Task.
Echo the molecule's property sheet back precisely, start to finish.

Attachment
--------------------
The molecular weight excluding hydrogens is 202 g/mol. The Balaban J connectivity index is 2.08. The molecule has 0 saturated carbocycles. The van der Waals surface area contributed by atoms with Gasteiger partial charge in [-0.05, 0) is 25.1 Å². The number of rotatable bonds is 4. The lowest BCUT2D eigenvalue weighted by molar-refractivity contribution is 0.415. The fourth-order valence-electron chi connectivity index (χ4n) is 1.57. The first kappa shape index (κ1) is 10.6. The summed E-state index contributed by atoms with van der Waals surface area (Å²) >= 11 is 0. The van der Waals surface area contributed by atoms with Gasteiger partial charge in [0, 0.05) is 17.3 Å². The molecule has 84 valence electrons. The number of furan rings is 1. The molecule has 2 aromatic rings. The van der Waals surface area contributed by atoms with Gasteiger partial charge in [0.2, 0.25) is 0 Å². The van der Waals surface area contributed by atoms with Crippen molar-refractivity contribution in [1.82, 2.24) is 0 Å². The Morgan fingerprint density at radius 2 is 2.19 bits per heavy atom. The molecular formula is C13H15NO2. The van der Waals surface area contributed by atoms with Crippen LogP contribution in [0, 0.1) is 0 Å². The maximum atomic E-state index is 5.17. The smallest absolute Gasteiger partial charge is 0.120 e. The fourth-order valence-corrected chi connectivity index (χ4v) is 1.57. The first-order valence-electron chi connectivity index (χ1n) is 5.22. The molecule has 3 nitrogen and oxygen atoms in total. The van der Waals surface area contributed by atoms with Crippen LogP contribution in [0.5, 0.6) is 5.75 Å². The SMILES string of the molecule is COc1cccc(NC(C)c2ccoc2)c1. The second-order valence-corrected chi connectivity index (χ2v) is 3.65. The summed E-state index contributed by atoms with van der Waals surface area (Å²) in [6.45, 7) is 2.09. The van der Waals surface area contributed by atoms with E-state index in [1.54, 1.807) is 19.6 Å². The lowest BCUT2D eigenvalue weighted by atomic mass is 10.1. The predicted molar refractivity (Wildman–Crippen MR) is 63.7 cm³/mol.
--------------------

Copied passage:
The molecular weight excluding hydrogens is 202 g/mol. The Balaban J connectivity index is 2.08. The molecule has 0 saturated carbocycles. The van der Waals surface area contributed by atoms with Gasteiger partial charge in [-0.05, 0) is 25.1 Å². The number of rotatable bonds is 4. The lowest BCUT2D eigenvalue weighted by molar-refractivity contribution is 0.415. The fourth-order valence-electron chi connectivity index (χ4n) is 1.57. The first kappa shape index (κ1) is 10.6. The summed E-state index contributed by atoms with van der Waals surface area (Å²) >= 11 is 0. The van der Waals surface area contributed by atoms with Gasteiger partial charge in [0, 0.05) is 17.3 Å². The molecule has 84 valence electrons. The number of furan rings is 1. The molecule has 2 aromatic rings. The van der Waals surface area contributed by atoms with Gasteiger partial charge in [0.2, 0.25) is 0 Å². The van der Waals surface area contributed by atoms with Crippen molar-refractivity contribution in [1.82, 2.24) is 0 Å². The Morgan fingerprint density at radius 2 is 2.19 bits per heavy atom. The molecular formula is C13H15NO2. The van der Waals surface area contributed by atoms with Crippen LogP contribution in [0, 0.1) is 0 Å². The maximum atomic E-state index is 5.17. The smallest absolute Gasteiger partial charge is 0.120 e. The fourth-order valence-corrected chi connectivity index (χ4v) is 1.57. The first-order valence-electron chi connectivity index (χ1n) is 5.22. The molecule has 3 nitrogen and oxygen atoms in total. The van der Waals surface area contributed by atoms with Crippen LogP contribution in [0.5, 0.6) is 5.75 Å². The SMILES string of the molecule is COc1cccc(NC(C)c2ccoc2)c1. The second-order valence-corrected chi connectivity index (χ2v) is 3.65. The summed E-state index contributed by atoms with van der Waals surface area (Å²) in [6.45, 7) is 2.09. The van der Waals surface area contributed by atoms with E-state index in [1.54, 1.807) is 19.6 Å². The lowest BCUT2D eigenvalue weighted by atomic mass is 10.1. The predicted molar refractivity (Wildman–Crippen MR) is 63.7 cm³/mol.